My overall conclusion here is that Bashir won not because he and O'Brien were particularly smart, but because Section 31 is populated entirely by tactical morons. No wonder the Federation's had so many problems with this war. (Another possibility, of course, is that Sloan's superiors in 31 don't particularly like him and wanted him captured -- but if that's the case, the cure should have been a fake.) I'm not overly fond of stupid-villain plots, especially when the villain has been proven to be pretty adept at manipulating people in the past. It'd be like Garak accidentally leaving a business card at the site of an assassination: it just doesn't work.
In any event, Bashir manages to capture Sloan with surprising ease, and then plans to use Romulan mind probes (the same ones used on him while on Romulus, in a bit of irony that doesn't go unnoticed) in order to extract the cure. Sloan then does something sensible, and triggers a mental implant, killing himself.
Naturally, however, we still need a cure -- so after about three scenes hip-deep in technobabble (specifically, a "multitronic engrammatic interpreter"), Bashir and O'Brien are headed into Sloan's mind themselves, where what's left of his memories will be presented in some form vaguely comprehensible to the pair of them. They hope they can find the cure and get out before Sloan undergoes complete brain-death, which would take them right along with him.
What follows is one of the "surreal trip through a character's mind" we've had on more than one occasion in modern Trek, though the only one I can think of on DS9 is season 3's "Distant Voices." Alas, this particular trek through a mental landscape falls pretty seriously flat: the scenes aren't symbolic enough to tell the viewer much, and they aren't surreal enough to be fun from a sit-back-and-enjoy-the-ride standpoint.
What they are, in many places, is somewhat annoyingly padded. It's possible that it just feels padded to me next to the last several shows, all of which were very densely plotted, but I don't think that's it. Consider that we get several vignettes of Bashir's thingamajig being built followed by a detailed explanation, when the explanation would have done just fine. Consider that we get a truly bizarre scene in a turbolift where they take a good minute to decide whether to let go of a railing or not. Consider that Bashir and O'Brien find a Good Sloan, who makes a detailed speech to his family and friends about how he's neglected them over the years and is then killed by the Bad Sloan, which resets our heroes back to square one. So far as I can tell, none of those scenes was particularly necessary -- while Sloan's an interesting character, hearing an internalized version of him mope about the choices he's made isn't doing the viewer any favors.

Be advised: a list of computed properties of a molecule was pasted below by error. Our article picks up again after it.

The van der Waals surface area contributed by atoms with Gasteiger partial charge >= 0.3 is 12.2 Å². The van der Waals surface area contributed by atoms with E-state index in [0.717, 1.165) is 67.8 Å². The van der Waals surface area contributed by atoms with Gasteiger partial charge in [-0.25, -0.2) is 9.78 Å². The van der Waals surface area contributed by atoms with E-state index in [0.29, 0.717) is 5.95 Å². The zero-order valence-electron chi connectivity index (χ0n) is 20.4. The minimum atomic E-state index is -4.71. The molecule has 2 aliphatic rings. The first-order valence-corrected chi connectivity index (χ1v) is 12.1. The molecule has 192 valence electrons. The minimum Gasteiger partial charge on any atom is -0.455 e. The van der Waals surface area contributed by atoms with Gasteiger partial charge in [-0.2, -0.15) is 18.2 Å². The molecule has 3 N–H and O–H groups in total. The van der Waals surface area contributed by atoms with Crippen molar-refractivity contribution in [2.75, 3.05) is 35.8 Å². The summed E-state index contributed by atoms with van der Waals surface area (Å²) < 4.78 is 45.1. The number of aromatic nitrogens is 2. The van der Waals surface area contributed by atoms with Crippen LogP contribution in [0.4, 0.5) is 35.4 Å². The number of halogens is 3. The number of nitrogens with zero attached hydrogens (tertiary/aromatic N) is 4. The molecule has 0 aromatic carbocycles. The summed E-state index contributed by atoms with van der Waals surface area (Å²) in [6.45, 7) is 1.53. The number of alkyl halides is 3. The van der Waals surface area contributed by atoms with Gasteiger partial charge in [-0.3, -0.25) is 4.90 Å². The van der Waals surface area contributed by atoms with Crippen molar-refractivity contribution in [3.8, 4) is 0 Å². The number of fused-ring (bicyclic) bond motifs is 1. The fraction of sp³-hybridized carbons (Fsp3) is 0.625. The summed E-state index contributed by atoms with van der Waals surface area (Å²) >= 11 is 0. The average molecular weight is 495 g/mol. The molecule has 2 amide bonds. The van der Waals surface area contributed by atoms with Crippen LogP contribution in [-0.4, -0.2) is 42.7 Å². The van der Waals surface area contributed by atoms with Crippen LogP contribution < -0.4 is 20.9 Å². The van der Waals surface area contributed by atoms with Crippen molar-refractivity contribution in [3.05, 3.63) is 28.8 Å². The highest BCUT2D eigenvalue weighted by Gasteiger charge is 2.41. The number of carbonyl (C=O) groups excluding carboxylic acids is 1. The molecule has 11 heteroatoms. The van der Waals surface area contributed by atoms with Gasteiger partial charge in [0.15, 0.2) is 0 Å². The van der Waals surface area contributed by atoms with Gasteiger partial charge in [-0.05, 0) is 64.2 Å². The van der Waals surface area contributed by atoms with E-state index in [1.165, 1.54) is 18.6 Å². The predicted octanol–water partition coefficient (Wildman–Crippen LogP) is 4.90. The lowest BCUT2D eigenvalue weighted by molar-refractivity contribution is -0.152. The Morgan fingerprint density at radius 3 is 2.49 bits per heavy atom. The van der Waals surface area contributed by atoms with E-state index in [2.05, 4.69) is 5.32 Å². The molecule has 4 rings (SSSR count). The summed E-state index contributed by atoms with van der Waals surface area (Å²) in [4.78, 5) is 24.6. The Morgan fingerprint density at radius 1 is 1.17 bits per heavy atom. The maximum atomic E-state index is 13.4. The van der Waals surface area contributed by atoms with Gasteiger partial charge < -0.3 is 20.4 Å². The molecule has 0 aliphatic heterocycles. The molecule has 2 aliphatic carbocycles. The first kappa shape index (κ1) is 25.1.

Partway through the story, we also get another odd turn of events. Bashir and O'Brien have been "shot" inside Sloan's mind, and are sitting on the floor gasping in pain. Convinced that death is imminent, O'Brien grouses how Keiko will feel about it, and before long Bashir starts talking about how O'Brien loves Keiko, but "likes" Bashir better than he does Keiko. Pardon me? The conversation was awkward enough to begin with; given the circumstances, it's just utterly weird. I don't know if this was supposed to get at how "male bonding" is different from romance, or whether it's supposed to hint at intimate feelings between Miles and Julian -- but either way, all it did was grind an already-turgid show further to a halt.
After that, there's one of the typical "trip inside someone's mind" twists: O'Brien and Bashir think they're out and all is lost, but Bashir eventually realizes that they're still inside Sloan's mind after all, and Sloan has simply been using their memories against them. Been there, done that: TNG's "Frame of Mind" did it very well, VOY's